2019 marks the first year SciXchange delivered original content and activities aimed at communicating Indigenous science and increasing engagement with Indigenous communities in Ontario. Throughout the year, Amber Sandy (the Indigenous Knowledge and Science Outreach Coordinator) and Jenna Barnhardt (a Student Outreach Lead), formed relationships with Indigenous experts, tapped into community resources, and followed their personal experiences to grow SciXchange's first Indigenous initiatives. After months of careful planning and learning new skills, Stoodis Science and Hide Tanning for Science Literacy Week were introduced! Continue reading for more information about these two events.
Stoodis Science is the first Indigenous outreach opportunity created by SciXchange. Amber and Jenna visited Jenna's home community, the Tyendinaga Mohawk Reserve, external link located about 2.5 hours away from Toronto, to deliver STEM (science, technology, engineering, math) education and Indigenous science learning to youth. Two different topics were taught to visitors, including Neuroscience, and how to make a traditional salve.
The Neuroscience Edition
This workshop taught children about the different sections of the brain and its power! This included how you are tricked by optical illusions, how it helps you hear or learn languages, its impact on your personality, and its ability to communicate with other parts of the body for movement. Participants coloured in and labelled a paper image of the brain, then cut it out and formed it into a 3D model and wearable cap. This allowed everyone to connect where the different areas of the brain are located relative to the shape of the head.
Making a Traditional Salve & its Impact on the Brain
The adult workshop taught participants how to make a salve (a healing balm or cream applied to the skin made of a beeswax or oil base) and its connection to the brain. Topical agents (medicine applied to the surface of the skin) are used in Western medicine and work when molecules are able to penetrate through passive penetration (without the assistance of another drug or mechanism, such as absorption). Salve works in the same way and is a considered a topical agent, and has been used by Indigenous Peoples throughout history. Using salve is influential to the brain as it penetrates the nerves throughout the body vis the central nervous system (CNS) and can block pain signaling molecules.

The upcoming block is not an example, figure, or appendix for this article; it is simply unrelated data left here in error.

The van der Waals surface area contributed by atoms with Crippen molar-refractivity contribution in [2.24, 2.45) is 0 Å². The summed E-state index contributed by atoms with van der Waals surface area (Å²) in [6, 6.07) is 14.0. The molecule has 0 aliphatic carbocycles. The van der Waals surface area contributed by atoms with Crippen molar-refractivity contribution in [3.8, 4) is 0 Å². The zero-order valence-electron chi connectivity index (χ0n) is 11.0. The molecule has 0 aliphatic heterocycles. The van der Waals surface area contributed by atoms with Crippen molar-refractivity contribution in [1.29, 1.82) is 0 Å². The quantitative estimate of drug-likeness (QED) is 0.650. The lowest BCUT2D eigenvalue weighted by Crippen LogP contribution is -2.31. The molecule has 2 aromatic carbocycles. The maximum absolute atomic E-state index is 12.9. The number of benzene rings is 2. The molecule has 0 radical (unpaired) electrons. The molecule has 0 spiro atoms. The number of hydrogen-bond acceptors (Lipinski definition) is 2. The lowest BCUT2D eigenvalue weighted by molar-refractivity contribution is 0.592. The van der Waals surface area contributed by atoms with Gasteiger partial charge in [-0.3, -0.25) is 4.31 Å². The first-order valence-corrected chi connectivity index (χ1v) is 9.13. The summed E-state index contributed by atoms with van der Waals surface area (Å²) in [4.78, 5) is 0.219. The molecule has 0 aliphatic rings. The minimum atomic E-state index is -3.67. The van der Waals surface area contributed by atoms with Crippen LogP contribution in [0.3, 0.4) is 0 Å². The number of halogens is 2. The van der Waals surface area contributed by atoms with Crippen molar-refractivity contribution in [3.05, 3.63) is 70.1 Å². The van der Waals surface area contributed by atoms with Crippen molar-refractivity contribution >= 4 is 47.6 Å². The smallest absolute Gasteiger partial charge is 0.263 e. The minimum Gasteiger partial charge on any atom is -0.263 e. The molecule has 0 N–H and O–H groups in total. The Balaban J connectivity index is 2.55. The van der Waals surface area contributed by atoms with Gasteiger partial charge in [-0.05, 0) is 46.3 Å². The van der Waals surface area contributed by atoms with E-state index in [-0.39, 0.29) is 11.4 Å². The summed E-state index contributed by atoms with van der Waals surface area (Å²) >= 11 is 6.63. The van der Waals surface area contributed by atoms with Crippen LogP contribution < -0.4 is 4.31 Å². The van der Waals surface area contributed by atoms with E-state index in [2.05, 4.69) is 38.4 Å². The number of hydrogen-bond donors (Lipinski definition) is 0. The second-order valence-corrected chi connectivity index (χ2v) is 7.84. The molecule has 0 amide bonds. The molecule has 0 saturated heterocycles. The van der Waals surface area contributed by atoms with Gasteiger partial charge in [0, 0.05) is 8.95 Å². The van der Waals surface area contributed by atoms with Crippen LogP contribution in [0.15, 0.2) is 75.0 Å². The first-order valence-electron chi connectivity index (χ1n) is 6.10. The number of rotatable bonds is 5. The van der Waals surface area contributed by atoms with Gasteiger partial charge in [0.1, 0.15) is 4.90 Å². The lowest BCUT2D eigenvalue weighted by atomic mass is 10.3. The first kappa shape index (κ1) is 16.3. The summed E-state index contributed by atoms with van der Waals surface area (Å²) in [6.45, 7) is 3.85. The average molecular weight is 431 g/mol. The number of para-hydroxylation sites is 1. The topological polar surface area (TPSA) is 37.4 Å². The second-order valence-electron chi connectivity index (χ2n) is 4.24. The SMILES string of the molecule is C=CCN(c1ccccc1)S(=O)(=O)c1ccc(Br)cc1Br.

Stoodis Science was a big hit with the Tyendinaga community! SciXchange plans to continue this activity in 2020.
Hide Tanning for Science Literacy Week
Amber challenged herself throughout the spring and summer of 2019 to learn the complex skill of hide tanning. After several months of intense training and practise Amber successfully tanned multiple deer hides alongside her Indigenous expert instructors. Amber was able to bring this exceptional skill to campus, and with the guidance of the Experts, demonstrated it over 4 days to the Toronto Metropolitan University community.
The Hide Tanning event showcased Indigenous science at Toronto Metropolitan University in a way never seen before! Students, staff, faculty, and community visitors, were wowed by the process and impressed with the final result of the deer hides. Visitors were especailly amazed with the quality of the hides when comparing them to a synthetically manufactured leather and intrigued to learn that Indigenous Peoples have been producing hides using natural processes for centuries.
During the Friday and Saturday of Science Literacy Week, Toronto Metropolitan University hosted its annual pow wow. SciXchange was fortunate to be a special feature during the two day affair. Hundreds of visitors walked through the Quad to experience traditional ceremonies and performances, then lend a hand to scrape the hides.